I agree with Scott that there are hints of optimism; hope is a powerful emotion after all. But I wonder about the risks of not nurturing Japan's young as they are encouraged to strike out on their own. I agree with Joi that what Japan really needs is a revolution, but it's something Japan hasn't seen in decades (if ever), and I wonder if the youth have been educated to consider the consequences of such. The Japanese educational system is partly to blame for the nation's current apathy after all. Encouraging destruction is great, just as long as everyone is prepared to immediately work on the building (even with Japan's ability to plan, some things just never follow as scheduled). We need to make sure the young, vocal and agressive leaders won't take off and dissappear after obtaining their riches. That is perhaps the least worry -- the greater one is of powerful young leaders who don't know how to wield their power (coincidentally, images of Akira come to mind). Cliches for sure, but witness for example Bill Gates, Larry Ellison, or the myriad other powerful individuals who became so at very young ages (not a very industry-representative sample for sure). One could argue it has taken them a bit to realize the true extent of their social influence, and even now could use a bit of mentoring. From what I have seen, at least in Japanese corporate culture, the mentoring system has worked pretty well -- that is, peaks and troughs of a company's history are not as correlated with changes in top management as they are with American companies. This of course has its negative aspects.
At anyrate, here's to Joi for his relentless energy -- I for one find it invigorating!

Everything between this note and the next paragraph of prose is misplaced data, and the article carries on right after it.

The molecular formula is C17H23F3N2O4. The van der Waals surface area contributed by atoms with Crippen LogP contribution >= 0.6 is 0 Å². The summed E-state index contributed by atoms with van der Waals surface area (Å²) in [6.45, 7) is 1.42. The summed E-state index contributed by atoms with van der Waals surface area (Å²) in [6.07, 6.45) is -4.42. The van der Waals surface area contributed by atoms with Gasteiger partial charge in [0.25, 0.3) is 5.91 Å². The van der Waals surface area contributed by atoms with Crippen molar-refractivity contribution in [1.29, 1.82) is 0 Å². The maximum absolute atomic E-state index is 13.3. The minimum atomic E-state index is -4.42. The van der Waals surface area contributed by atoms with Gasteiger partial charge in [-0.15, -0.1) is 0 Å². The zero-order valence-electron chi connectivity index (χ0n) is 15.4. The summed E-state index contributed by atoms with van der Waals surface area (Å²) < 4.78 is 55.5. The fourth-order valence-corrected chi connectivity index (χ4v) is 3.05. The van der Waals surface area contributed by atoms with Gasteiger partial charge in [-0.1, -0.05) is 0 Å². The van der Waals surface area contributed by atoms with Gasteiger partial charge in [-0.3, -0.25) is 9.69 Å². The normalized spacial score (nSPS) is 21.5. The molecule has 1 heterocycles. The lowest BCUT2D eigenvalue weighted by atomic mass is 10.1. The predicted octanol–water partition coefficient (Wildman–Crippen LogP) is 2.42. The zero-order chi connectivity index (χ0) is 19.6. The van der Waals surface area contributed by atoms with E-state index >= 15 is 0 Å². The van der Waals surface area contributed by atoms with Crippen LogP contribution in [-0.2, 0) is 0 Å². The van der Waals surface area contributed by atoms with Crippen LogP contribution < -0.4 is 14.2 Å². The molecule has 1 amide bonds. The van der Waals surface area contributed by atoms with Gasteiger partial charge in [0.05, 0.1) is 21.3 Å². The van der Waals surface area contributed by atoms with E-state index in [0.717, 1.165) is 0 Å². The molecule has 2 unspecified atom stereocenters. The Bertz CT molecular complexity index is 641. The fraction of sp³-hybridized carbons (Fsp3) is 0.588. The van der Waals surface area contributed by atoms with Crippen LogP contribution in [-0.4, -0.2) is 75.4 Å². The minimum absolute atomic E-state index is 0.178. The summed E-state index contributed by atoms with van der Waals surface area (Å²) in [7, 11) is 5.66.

Thanks for your comments. I agree that leadership will be an issue and a risk. I just think that there are a great number of people who in the wake of such a purge will step up and fill the role. I think that the skewed risk-return system right now makes it difficult for people to take risk. Japan is usually quite strong at rebounding from bottoms. Post war Japan was filled with young leaders. It could be argued that the young people of today are different from the young leaders of post-war Japan, but I am still hopeful of the inherent potential of the Japan...

Joi Ito as the Antichrist?

Maybe. I continue to think that the Western notion of Good and Evil is the root of many of our problems. Of course I will look like an Evil Antichrist to the people/things that I would like to see destroyed... and I will look "Good" to the people who are currently opressed.

At the last Aspen conference, Jack Kemp said, "It doesn't matter what you know, unless you care." And in Davos, Carlos Ghosn said, "95% is in execution."

So, I may be viewed as an Antichrist by some, but all of the talk will be for nothing if I don't try to do something about, "IT". That's means I will probably step on some toes. Toes, that will probably try to kick me in the butt...

But... I should probably stop worrying so much about retribution and get on with it. It's more fun to think about what Japan could be like with a better government and an open society...

I just arrived in a small Inn in Kyoto today and am in kind of a rambling mood as I watch the snow outside and here the large bell at the shrine telling me that it's 4pm. 30 more minutes until my bath. ;-)

Saw the Davos seminar last night on NHK BS 2(no, that's not BullShit, but it often could be appropriate when applied to NHK's news programs). Unfortunately, I was just channel surfing and slid over Joi's face, stopped, backed up, and then only heard the last sentence or so of what he said before the camera and mike focused on the chairman of Sony and the talkative Mr. Ghosn saying, "95% is in execution", among many other things.
Too bad but that was the end of it except Joi did get in a last word in Japanese to the NHK reporter at Davos.
Sorry I didn't know earlier that it was going to be broadcast. Did I miss an announcement?

Woody. I knew about it, but I forgot about it. I used to post notices about when I would be on TV, etc... but I decided that was a bit too self-promoting for my taste. Yeah yeah... I know. "Joi Ito's Web" is pretty self-promoting.